After all of the evidence was completed, the defendants moved to strike from the record the bills of Dr.

[ 438 Pa. Page 118]

Sharpless, the anesthesiologist and the hospital. The trial court denied the motion, and this ruling is assigned as error.

Citing Mudano v. Phila. Rapid Transit Co., 289 Pa. 51, 137 A. 104 (1927), defendant argued that since the medical experts could not agree as to the cause of the particular injury, the plaintiffs did not meet the required burden of proof that the injury was the result of the accident. Mudano is inapposite. Therein the two medical experts, who disagreed in their ultimate conclusions as to whether or not the injury complained of was caused by the accident, were both called as witnesses by the complaining party. In such a situation, we held that the jury lacking scientific knowledge themselves should not be called upon to determine which expert was correct. Herein, Dr. Sharpless was not the plaintiffs' witness. There was no contradictory evidence as to causation introduced during the plaintiffs' case. Where the dispute as to causation arises because of conflicting testimony offered by the opposing parties, as is the case here, the issue is for the jury. Butterfield v. Snellenburg, 231 Pa. 88, 79 A. 980 (1911). Cf. Campbell v. Gladden, 383 Pa. 144, 118 A.2d 133 (1955).

The defendant next contends that the trial court erred in refusing its motion to withdraw a juror following an allegedly unfair and prejudicial argument to the jury by the plaintiffs' counsel. This question arises out of the following circumstances.

Following the operation performed by Dr. Sharpless, Jennie Abrams continued to have difficulty with her left wrist and Dr. Florio then considered the possibility of a neuroma, i.e., injury to the nerve tissues and fibers. As a result, he referred the patient to a neurosurgeon who saw Jennie Abrams only on one occasion. This physician did not testify at trial. In arguing to the jury, counsel for the defense referred to the failure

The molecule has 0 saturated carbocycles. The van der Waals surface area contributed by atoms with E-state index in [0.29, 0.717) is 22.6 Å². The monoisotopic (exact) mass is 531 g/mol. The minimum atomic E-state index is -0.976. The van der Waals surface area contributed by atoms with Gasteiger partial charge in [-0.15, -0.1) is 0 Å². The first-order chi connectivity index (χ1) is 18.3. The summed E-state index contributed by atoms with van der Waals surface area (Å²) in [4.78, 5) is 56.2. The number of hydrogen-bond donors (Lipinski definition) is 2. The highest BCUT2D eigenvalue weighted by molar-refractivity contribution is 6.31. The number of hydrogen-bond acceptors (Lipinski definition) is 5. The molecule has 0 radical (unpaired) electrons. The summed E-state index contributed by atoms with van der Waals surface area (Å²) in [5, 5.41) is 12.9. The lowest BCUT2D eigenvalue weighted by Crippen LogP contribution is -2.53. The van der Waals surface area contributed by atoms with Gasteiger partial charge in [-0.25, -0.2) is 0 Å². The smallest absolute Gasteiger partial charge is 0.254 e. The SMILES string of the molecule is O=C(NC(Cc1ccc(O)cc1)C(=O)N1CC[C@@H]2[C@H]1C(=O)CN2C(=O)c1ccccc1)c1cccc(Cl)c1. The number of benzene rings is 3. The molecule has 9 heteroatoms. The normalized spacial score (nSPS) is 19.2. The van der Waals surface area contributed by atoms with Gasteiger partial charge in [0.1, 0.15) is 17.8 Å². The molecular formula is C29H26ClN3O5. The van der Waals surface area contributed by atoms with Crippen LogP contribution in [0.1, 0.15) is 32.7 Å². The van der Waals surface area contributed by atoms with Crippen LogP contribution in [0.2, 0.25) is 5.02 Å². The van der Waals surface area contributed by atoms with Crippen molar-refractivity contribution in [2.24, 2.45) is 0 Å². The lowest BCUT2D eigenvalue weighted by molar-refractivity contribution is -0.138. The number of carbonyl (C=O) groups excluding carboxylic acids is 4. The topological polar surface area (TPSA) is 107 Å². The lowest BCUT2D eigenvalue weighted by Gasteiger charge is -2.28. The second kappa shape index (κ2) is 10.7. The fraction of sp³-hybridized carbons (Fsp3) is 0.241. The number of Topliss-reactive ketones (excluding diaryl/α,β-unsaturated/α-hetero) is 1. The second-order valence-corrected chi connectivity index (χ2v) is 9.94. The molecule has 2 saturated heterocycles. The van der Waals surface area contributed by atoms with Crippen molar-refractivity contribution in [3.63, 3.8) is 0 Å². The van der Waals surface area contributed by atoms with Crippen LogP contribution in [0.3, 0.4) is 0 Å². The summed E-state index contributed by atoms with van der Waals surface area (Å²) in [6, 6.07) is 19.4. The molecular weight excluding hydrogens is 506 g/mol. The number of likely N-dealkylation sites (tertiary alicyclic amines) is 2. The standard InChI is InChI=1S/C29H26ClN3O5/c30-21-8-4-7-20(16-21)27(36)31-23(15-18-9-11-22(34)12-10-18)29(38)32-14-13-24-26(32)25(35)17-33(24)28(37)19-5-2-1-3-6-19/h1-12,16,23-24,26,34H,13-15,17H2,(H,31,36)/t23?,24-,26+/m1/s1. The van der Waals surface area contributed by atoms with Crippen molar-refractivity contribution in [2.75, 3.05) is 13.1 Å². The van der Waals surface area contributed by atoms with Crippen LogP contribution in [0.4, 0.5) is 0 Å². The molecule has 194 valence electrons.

[ 438 Pa. Page 119]

    of the plaintiffs to call this physician as a witness and urged that from this it could be inferred that his testimony would be detrimental to their cause. During his rebuttal argument, plaintiffs' counsel said that his clients did not have the money to call every possible witness and that if the defendant desired this witness to testify at trial, it had the financial means to do so. While refusing to withdraw a juror, the court did instruct the jury that the financial status of the parties was not involved and should not in any manner be permitted to affect their judgment in determining the issues for decision. Under all of the circumstances, we do not consider the incident of sufficient import to require a retrial.

Whether a lawyer's argument to the jury transgresses the bounds of legitimate advocacy is primarily for the discretion of the trial judge, and an appellate court will not interfere with the exercise of this discretion, unless the record manifests that it was clearly abused. Leasure v. Heller, 436 Pa. 108, 258 A.2d 855 (1969). This is not such a case.

Finally, it is urged that the charge of the trial court was biased and too one-sided. We are not so convinced.

Judgments affirmed.

Disposition

Judgments affirmed.